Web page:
The picture above signifies a player constantly searching for what works and starting over each time she plays.  When consistency is lacking, no learning takes place.  After play, there is a focus on what was wrong and what should be different.  With consistency, there is a process of learning and improving in a player's approach.  Progress can be noted and after the fact, patterns can emerge to further teach the player how to adjust.  One of my students has kept a focus score for the last 8-10 years.  She consistently works to commit to the shot.  After each hole, she gives a quick tally for all the shots she committed to and at the end of the day, she can compare it to the number of shots taken.  Whenever her score is above 90%, she scores well.  On a few occasions, she has scored above 95%.  Those are the weeks she scores in the 60's and is in contention.  As her coach, her consistent approach allows me to learn from her success and failure, just as she does.  I can figure out when it's tough to commit and know what we need to work on in her physical or mental game.  Sometimes, the work is simple, such as learning a new technique or approach to fluffy sand.  Sometimes the work is tough, such as getting past old demons when there is trouble left.  The goal for both are the same and that is to commit to the shot.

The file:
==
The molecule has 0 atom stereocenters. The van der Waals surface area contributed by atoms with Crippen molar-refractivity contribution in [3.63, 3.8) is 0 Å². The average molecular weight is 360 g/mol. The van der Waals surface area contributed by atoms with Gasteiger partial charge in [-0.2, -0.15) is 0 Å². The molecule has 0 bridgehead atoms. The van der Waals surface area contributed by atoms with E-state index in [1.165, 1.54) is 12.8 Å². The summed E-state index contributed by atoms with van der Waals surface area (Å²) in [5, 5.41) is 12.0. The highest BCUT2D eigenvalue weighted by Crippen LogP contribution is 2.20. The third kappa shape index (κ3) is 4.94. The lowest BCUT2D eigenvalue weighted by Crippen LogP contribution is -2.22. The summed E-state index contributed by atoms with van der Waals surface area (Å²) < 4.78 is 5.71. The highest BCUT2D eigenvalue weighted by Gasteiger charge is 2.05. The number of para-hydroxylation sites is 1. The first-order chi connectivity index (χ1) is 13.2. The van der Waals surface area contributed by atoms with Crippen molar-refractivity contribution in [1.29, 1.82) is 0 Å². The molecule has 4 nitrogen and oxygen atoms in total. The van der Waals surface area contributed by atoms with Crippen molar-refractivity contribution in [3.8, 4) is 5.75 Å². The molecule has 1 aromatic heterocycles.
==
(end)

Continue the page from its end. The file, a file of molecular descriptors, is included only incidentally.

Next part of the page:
Let's stay with the idea that your performance is a puzzle.  You need to find your four cornerstones. These are the pieces that will allow you to fill in your frame and the big picture.